A Norfolk pool player who walked away from the chance of a national title in protest at being made to face a transgender opponent has spoken of her devastation.

Lynn Pinches, 50, from Norwich, shook hands with Harriet Haynes before she put away her cue and conceded the final of the Women's Champion of Champions tournament without playing a single shot.

The crowd at the event at Prestatyn, Wales, applauded as she walked away from the table, with shouts of 'yes Lynne!'.

She said she made the decision to retire from what was her fourth ever final as a protest against the unfairness of allowing transgender athletes to compete in women's sports.

Norwich Evening News: Lynne Pinches with her runner-up trophyLynne Pinches with her runner-up trophy (Image: EPA)

"The devastation I have felt, I can't even explain. I didn't eat or sleep properly for two days," she said.

"I was crying until 3am. I was devastated. I don't care about the money or the title or the trophy. I care about fairness."

Norwich Evening News: Harriet Haynes, who won the tournament by defaultHarriet Haynes, who won the tournament by default (Image: EPA)

Pinches said she decided to make a stand after the sport's governing body, the English Pool Association, reversed an earlier decision regarding transgender players.

"If they hadn't done that U-turn, we wouldn't be here now," she said. "We were all so elated when they originally said they were going to have a strict category for biological females."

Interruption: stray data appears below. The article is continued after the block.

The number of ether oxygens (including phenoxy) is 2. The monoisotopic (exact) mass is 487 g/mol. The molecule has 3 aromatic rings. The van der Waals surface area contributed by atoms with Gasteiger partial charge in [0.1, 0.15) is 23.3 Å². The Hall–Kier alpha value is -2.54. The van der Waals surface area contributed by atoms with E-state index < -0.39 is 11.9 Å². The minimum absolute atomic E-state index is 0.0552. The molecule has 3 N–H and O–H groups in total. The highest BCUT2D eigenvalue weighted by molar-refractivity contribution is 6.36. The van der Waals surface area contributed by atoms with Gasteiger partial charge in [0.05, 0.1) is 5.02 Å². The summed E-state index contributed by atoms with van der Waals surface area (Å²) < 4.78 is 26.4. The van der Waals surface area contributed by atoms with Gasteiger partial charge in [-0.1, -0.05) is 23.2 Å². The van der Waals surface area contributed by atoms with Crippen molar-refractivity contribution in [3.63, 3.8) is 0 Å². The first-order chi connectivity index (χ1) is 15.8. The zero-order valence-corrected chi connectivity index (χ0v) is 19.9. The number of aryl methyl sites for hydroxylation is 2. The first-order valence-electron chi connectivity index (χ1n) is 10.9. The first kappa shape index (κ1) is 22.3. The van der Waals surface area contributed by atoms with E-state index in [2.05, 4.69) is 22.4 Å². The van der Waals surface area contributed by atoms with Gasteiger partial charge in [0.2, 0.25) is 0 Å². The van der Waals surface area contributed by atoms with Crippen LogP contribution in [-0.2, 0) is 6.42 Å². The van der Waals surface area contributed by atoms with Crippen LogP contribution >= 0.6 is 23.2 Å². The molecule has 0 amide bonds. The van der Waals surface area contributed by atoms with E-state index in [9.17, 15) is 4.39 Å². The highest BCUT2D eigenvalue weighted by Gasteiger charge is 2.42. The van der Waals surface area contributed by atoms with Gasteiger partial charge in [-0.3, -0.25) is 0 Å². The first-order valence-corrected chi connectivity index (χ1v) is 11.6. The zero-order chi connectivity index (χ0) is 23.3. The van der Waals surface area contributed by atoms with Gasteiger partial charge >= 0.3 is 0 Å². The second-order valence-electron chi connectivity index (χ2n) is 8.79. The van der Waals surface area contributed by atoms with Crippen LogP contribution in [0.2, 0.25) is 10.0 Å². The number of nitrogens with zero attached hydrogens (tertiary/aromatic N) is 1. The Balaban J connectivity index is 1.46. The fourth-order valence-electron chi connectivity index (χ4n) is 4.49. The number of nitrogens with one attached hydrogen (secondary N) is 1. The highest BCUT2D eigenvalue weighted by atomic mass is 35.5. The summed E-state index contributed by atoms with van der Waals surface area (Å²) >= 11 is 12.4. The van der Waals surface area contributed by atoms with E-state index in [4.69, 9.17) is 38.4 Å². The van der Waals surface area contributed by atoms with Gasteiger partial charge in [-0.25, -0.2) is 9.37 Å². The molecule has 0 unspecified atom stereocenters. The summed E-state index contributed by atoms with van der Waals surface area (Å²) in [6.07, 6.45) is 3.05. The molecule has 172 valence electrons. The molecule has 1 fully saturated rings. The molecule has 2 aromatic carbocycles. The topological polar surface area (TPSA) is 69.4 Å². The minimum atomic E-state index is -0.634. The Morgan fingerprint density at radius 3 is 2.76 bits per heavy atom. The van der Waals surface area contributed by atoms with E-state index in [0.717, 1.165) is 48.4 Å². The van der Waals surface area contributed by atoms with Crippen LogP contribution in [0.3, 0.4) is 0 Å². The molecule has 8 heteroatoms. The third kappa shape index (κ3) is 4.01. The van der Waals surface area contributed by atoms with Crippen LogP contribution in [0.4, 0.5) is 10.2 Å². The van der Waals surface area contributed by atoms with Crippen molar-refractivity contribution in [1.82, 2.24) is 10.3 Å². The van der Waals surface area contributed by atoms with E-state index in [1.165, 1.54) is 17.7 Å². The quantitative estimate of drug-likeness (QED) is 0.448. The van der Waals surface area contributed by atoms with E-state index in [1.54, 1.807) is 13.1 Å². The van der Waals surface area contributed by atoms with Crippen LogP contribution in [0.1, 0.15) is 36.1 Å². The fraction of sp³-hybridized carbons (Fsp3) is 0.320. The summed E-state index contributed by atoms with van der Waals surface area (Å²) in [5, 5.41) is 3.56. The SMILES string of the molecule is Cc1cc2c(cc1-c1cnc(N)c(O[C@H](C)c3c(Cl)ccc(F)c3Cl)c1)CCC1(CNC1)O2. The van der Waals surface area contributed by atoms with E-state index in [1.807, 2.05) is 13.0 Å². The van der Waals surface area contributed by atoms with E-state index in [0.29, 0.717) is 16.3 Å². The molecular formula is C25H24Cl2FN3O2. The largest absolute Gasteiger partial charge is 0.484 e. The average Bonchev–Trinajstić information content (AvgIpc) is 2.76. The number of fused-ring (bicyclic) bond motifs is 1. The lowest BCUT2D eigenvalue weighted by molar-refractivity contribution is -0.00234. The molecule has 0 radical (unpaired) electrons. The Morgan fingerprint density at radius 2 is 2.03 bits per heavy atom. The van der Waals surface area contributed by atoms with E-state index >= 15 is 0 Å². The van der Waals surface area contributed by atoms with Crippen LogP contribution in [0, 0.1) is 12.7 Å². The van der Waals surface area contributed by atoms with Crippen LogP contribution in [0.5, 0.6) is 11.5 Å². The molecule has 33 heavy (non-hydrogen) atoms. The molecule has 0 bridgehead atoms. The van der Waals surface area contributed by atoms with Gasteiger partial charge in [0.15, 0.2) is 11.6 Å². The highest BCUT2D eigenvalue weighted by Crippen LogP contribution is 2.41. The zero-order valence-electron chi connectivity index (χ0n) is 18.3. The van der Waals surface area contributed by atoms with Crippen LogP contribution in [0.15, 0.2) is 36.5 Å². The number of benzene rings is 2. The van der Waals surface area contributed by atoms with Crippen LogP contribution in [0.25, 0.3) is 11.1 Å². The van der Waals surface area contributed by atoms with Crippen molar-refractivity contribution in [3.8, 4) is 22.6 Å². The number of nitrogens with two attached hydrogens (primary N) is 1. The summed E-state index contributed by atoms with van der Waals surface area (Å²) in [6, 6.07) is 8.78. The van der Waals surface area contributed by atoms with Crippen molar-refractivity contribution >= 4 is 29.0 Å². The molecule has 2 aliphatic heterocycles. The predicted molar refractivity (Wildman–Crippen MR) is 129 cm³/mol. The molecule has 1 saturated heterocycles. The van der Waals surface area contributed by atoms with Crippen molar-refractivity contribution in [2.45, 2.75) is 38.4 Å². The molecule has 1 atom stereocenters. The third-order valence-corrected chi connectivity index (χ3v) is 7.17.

She has said that her withdrawal was not done with intention of causing hurt to the transgender community, nor to embarrass anyone, but that she felt women were being humiliated by having to face trans athletes.

One of the concerns among natal female players is that an opponent born male might have greater upper body strength, allowing a more powerful break shot at the start of the game, as well as a slight height and reach advantage which could prove pivotal on the table. 

Pinches has been dubbed the 'matriarch' of a pool and snooker-playing family from Norwich.

Her brother Barry, a professional snooker player based in the city, praised his sister on social media.

"Full credit and great respect to my sister Lynne Pinches yesterday for taking a stand and not playing in the biggest match of her pool playing life because she feels it's so unfair to have to compete against a trans woman," he said. 

Ms Haynes said in a statement:  "The ‘protest’ has led to significant online discussion and a lot of regretful bigotry.

"For all the comments that people hold that being trans is an advantage in cue sports, there is no scientific evidence to prove that."